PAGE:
4 Brand Extensions and Why They Were Successful

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When brand extensions win over loyal brand consumers with a new product, it is a win with lasting benefits for the brand, including increased revenue and greater name recognition. But creating and executing a successful brand extension isn’t as simple as placing an established brand logo on a new product and stocking it on the shelves. Even brand loyalists aren’t likely to make the leap to an entirely new product without first being properly convinced of its value. Brilliant brand extensions must demonstrate logic and leverage. Here are four successful brand extensions to serve as examples:

1. Clorox Toilet Bowl Cleaner

The Clorox brand is associated with cleanliness, and is known for its bleach product. Years ago, the company was failing at the task of extending its brand beyond bleach. The company found that since “Clorox” was synonymous with chemical bleach, the public wasn’t interested in Clorox dishwasher detergent, or Clorox laundry detergent. It became clear that the company would have trouble marketing new products in areas where the strength and success of its bleach could actually present a problem. Consumers did not want to accidentally remove all the color from their clothes, for instance. Regardless of the actual composition or gentleness of the new products the company was creating, the Clorox brand connoted strong chemical cleanliness to consumers.

So, when the company introduced toilet bowl cleaner, Clorox was able to create a product that perfectly lined up with public expectations and met a new need. After all, if consumers thought that the product was too strong for laundry and dishes, they would certainly believe it was strong enough for the areas in the home that are typically viewed as dirtiest. Thus, a toilet bowl is a place where consumers would want the brand’s trademark chemical cleanliness. The brand hit a home run with this brand extension, and the revelations that came from it – that extensions could work if they were confined to the strong cleaning product category – informed a number of successful sanitizing products to follow. In this success story, adjusting their brand extensions to fit the perceptions of their brand, logic and leverage converged.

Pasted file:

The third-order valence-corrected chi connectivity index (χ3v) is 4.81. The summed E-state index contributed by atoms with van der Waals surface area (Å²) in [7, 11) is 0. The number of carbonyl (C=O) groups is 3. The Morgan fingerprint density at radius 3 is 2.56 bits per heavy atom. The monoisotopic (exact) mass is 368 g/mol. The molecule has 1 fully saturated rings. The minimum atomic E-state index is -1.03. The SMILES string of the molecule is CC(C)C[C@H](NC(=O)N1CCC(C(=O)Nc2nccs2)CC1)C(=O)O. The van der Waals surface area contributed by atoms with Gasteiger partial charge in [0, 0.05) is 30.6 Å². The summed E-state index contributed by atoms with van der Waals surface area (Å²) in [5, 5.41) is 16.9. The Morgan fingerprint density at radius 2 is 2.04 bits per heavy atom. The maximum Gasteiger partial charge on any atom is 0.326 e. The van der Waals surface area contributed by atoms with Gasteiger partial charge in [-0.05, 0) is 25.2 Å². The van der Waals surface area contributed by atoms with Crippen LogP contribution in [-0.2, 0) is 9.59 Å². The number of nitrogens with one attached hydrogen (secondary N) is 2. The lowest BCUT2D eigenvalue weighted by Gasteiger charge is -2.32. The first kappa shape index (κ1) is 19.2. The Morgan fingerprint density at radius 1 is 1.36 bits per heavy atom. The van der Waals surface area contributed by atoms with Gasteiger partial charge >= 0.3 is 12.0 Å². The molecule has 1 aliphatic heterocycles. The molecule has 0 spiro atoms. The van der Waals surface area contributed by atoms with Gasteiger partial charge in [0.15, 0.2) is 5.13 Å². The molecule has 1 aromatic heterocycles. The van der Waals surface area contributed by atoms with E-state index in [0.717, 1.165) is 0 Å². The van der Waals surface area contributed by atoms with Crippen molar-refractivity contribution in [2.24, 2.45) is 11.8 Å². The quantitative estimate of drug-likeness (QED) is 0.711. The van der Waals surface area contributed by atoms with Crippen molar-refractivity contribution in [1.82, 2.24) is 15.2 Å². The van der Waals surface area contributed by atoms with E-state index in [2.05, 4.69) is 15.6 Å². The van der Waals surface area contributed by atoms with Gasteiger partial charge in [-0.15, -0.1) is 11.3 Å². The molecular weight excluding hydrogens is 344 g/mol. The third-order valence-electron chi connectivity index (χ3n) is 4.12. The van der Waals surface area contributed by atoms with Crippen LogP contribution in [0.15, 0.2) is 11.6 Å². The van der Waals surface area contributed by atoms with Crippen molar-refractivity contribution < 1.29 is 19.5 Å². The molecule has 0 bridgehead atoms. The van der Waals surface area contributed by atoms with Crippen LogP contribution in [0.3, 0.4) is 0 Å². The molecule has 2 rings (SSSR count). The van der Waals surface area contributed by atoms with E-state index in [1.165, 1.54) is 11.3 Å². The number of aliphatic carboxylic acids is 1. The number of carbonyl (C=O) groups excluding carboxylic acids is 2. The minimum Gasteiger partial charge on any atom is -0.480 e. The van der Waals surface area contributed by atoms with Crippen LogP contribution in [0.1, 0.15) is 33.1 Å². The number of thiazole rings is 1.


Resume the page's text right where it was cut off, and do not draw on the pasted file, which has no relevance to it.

2. O, The Oprah Magazine

One of the most successful magazine launches of all time, O, The Oprah Magazine made the crossover from T.V. to print look effortless. An extension of the television show, the magazine was also its own unique product, focusing on empowering readers to live their best lives. Oprah’s distinctive focus on self-improvement was easily translatable to print. The magazine leveraged the loyalty of Oprah’s following, tapped into an audience ready and willing to change their lives, and logically persuaded them to improve their own stories. This is best exemplified by the magazine’s first cover ever in 2000, which featured an image of Oprah and the headline, “Live your best life! Start right here, right now!”

The magazine leveraged a uniquely passionate audience, the powerful Oprah brand, and took the logical leap of showcasing self-help and empowerment from the screen to the magazine rack. With more than 12 million readers every month, O, The Oprah Magazine is considered a brand extension success story.

3. Dove Men + Care

Dove, which began as a brand solely known for its bars of soap, grew to become a superpower in the shampoo, deodorant and body wash markets. In the process of becoming a superpower, it went from a 200 million dollar company to a multi-billion dollar company with its aggressive expansion strategy.

Paramount to Dove’s success was ensuring that each new product had its own expectations, so that one product’s performance did not impact the others. By following this strategy, Dove’s brand extension of new products have actually increased sales of Dove’s original soap bars.

Dove has many successful extensions that could be highlighted. Perhaps its most impressive feat to date, Dove was able to carve out a niche for men (despite having built a brand targeting women). From its soft color palette to its logo, Dove was created with women in mind. However, in 2010, Dove launched a line of products targeting men, and was successful in building out the extension.